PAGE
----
Wednesday, October 31, 2018

How to Build Your Car Camping Sleep System

Wheels up! It’s time to roll. You’ve got your car packed with a weekend’s worth of gear and the stoke is high. You’re ready to park your rig in the woods, build a fire, roll out your sleeping pad and enjoy a comfy night in the great outdoors. But about that sleeping pad … are you using a legit car camping mattress yet? And are you still sleeping in a restrictive, ultralight mummy bag while on road-side adventures? If you haven’t upgraded to a plush car-camping sleep system, here are a few tips on how to do it right in the front-country.

Go Big with the Mattress

When your car is hauling the weight of your gear, there’s no reason to skimp on your mattress. Get a thick, plush, luxurious, super fatty mattress and rest your bones in true comfort. Our Camp & Comfort mattresses are built for this sole purpose and provide the ultimate outdoor sleeping experience when carry-weight isn’t an issue. Check out the MondoKing 3D. This ultra-thick monster sports 4 inches of foamy loft and swallows a few uneven bumps on the ground like an aardvark wolfing down a row of ants.

What’s that? You’re driving a Prius and that MondoKing won’t fit next to all your gear? OK, we get it. If pack size is an issue, consider going with an air mattress instead of foam. This doesn’t mean you have to give up comfort though. Check out the loft of our NeoAir Camper SV, for example. This 3-inch-thick blue beast provides the stabilized comfort you want in a car camping mattress, plus it packs down small to fit inside tight spaces. An added bonus is the Camper’s SpeedValve, which will save you time inflating and deflating the mattress—saving you precious moments that you can use to, say, snap an Instagram of the sunset, or sleep a few minutes longer before packing up on a chilly morning.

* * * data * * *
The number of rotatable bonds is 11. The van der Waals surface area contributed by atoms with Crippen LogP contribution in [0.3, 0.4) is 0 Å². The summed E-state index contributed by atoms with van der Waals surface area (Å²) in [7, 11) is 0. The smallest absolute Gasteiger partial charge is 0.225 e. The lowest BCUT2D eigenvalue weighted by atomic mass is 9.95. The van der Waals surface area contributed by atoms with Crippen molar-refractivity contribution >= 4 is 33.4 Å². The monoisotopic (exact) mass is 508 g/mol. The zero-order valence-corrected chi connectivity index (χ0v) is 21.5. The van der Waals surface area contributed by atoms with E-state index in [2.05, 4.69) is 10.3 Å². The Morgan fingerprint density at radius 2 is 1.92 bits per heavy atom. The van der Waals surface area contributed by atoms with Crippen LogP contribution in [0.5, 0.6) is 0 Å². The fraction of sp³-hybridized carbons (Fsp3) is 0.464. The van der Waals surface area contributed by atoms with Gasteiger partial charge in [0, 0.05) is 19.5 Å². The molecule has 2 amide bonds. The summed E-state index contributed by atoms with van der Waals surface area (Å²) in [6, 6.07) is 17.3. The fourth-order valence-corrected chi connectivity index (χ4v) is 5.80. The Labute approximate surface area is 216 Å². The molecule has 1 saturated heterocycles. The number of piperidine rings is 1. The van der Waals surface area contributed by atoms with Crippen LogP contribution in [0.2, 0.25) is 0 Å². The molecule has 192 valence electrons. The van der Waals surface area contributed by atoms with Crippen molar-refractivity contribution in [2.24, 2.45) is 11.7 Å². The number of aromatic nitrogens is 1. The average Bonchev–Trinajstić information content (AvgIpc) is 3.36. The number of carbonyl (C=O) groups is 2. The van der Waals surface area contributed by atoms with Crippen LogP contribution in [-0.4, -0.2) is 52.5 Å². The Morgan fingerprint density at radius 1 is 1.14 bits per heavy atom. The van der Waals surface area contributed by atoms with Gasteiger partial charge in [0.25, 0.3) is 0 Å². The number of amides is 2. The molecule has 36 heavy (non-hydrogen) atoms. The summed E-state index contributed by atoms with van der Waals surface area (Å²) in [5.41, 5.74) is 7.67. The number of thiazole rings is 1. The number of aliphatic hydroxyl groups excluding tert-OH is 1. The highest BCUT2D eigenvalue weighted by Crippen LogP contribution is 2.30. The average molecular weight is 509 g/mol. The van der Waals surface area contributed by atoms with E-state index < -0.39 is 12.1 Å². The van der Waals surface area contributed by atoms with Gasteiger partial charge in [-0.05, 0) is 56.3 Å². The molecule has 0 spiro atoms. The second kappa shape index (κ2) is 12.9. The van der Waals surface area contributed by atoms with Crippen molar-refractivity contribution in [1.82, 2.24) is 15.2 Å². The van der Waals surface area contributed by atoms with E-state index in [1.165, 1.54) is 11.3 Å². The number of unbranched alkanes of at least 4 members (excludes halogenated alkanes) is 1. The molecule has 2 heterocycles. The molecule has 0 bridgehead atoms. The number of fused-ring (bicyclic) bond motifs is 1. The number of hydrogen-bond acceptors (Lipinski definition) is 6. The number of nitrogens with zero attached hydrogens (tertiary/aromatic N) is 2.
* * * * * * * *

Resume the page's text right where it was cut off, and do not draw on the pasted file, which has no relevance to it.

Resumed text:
Speaking of chilly mornings, another key consideration when building your car camping sleep system is the R-Value of your chosen mattress. If you’re planning on running the gamut of seasons with this pad, a foam core is a warmer option. To compare, our 2-inch thick Basecamp mattress with a foam core has a robust R-Value of 5, making it warm enough for all-season camping. A NeoAir Camper air mattress, on the other hand, has greater loft with 3 inches, yet the R-Value hovers down around 2.2—warm enough for spring, summer and fall, but not a winter pad.

OK, so you’re super picky and want the packability of an air mattress but the warmth of foam. No worries, you can have your cake and eat it too. Check out the NeoAir Dream.

The Dream holds a lightweight, 3-inch thick NeoAir mattress core inside a 1-inch foam pillow top. Take the air mattress out and go backpacking, put it back in and sleep on 4 inches of cushy, warm loft during a car camping excursion. Pack it up small either way, thanks to the compressibility of the NeoAir core.

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